When Our Lady of Guadalupe appeared to Juan Diego at Tepeyac, she sent him to the bishop with the message that she desired a hermitage where all people would be welcomed and would experience her love. And yet, until recently, the message of Guadalupe has been limited to Catholics, particularly Mexicans and Mexican Americans. With this volume of essays, however, a variety of Protestant theologians engage the tradition surrounding Our Lady of Guadalupe to demonstrate that she has a place in Protestant churches. The multicultural dynamic of today's churches, Catholic and Protestant alike, means that cultural elements of people's faith cannot be dismissed. Rather, they are to be explored and contemplated, possibly embraced and integrated into the broader church life. By critically and thoughtfully engaging the Guadalupe story, the authors in this volume provide insights on how Our Lady can be welcomed into the prayer life and worship of Protestant communities.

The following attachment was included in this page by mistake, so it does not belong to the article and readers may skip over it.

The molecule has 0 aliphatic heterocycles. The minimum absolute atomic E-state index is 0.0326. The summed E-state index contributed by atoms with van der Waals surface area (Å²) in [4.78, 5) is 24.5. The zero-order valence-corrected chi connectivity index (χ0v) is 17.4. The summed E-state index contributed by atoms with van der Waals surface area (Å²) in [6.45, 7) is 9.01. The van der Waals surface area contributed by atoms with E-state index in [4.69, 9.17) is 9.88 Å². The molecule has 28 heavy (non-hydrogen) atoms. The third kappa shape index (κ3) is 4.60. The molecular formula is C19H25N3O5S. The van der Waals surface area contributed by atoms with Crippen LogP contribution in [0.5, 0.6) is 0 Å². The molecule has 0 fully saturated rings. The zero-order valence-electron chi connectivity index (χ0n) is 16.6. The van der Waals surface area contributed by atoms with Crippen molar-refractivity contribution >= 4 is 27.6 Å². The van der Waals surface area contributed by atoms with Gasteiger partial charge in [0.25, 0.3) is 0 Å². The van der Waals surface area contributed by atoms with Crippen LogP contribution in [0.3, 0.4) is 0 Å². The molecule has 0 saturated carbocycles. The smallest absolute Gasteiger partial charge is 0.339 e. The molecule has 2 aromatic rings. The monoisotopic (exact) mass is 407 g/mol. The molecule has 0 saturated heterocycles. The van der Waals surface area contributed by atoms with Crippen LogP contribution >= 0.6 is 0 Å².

With a foreword by Timothy Matovina and concluding reflection by Virgil Elizondo.
Maxwell E. Johnson is professor of liturgy at the University of Notre Dame and a pastor in the Evangelical Lutheran Church in America. The author or editor of twenty-five books and of more than ninety articles and essays, he is also a past president of the North American Academy of Liturgy, serves as an editorial consultant for Worship, and is a member of the Scientific Advisory Board for Ecclesia Orans.